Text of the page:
Wright County Egg, the livestock industry giant that’s at the center of the multistate Salmonella outbreak, which now includes Washington State, has a sordid history of environmental, immigration, and labor violations.
The egg recall initially announced last week grew yesterday to 380 million eggs. No deaths have been reported, but hundreds of people have been sickened in at least three states.
Investigations by the Centers for Disease Control and Prevention, numerous state health departments, and the Food and Drug Administration are continuing.
Wright County Egg, in Galt, Iowa, is part of the DeCoster family agribusiness operations. The company shipped the contaminated eggs to wholesalers, distribution centers, and food service companies in California, Illinois, Missouri, Colorado, Nebraska, Minnesota, Wisconsin and Iowa. The companies then distributed the eggs nationwide.
Seattle lawyer Bill Marler, whose firm specializes in food poisonings, has brought a lawsuit against Wright County Egg for allegedly causing the salmonella poisoning of a Wisconsin woman. A dozen more lawsuits linked to the outbreak are in process.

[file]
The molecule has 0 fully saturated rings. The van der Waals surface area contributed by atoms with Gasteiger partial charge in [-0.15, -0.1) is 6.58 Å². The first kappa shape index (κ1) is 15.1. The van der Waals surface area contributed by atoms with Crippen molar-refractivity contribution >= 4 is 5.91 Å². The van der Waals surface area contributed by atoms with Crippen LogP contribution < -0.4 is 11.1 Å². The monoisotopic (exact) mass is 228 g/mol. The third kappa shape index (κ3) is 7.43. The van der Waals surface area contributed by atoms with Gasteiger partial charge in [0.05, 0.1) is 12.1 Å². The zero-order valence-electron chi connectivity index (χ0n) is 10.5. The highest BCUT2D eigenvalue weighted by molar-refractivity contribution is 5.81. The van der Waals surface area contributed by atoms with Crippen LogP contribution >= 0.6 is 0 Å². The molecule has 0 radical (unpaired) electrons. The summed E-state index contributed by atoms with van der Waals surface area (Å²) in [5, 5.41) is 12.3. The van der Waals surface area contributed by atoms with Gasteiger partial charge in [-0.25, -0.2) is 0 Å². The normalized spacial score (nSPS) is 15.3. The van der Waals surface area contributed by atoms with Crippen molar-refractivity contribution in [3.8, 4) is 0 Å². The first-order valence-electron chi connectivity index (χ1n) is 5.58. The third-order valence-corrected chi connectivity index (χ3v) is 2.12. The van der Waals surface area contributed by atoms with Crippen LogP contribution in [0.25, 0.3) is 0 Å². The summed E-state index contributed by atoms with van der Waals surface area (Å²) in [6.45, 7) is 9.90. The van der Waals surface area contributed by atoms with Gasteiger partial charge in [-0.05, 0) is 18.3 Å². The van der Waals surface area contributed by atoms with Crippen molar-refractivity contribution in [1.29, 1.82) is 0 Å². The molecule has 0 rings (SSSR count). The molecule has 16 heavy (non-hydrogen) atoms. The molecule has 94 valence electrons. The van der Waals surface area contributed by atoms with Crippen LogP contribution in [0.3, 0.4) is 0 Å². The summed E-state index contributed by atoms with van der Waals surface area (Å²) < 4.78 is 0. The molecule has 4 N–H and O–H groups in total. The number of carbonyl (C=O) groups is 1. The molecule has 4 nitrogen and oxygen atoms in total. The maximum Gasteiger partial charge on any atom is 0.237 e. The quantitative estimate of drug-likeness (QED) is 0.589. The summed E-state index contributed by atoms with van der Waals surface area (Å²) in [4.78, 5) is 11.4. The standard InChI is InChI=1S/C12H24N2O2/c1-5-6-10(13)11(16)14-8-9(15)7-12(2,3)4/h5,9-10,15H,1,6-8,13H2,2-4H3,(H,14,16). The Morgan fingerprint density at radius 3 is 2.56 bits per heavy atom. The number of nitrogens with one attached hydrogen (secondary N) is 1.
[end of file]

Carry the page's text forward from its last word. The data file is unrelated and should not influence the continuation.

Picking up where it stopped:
The Des Moines Register reported on Thursday that the DeCoster operations have had several violations in recent years:
– Company founder Austin Jackson DeCoster pleaded guilty to federal immigration charges in 2003 and paid a record $2.1 million in penalties.
– The Federal Equal Employment Opportunity Commission imposed a $1.5 million penalty in 2002 for mistreatment of female workers, including charges of rape and sexual harassment.
– The Iowa Supreme Court ruled in 2001 that DeCoster, a repeat violator of state environmental laws, could finance, but not build, hog confinement operations for his son, Peter DeCoster, who is now closely involved with the Wright County egg operations.
– Earlier this year, the Austin Jackson DeCoster paid a fine to settle state animal cruelty charges against his egg operations in Maine.
Sources: Des Moines Register, Associated Press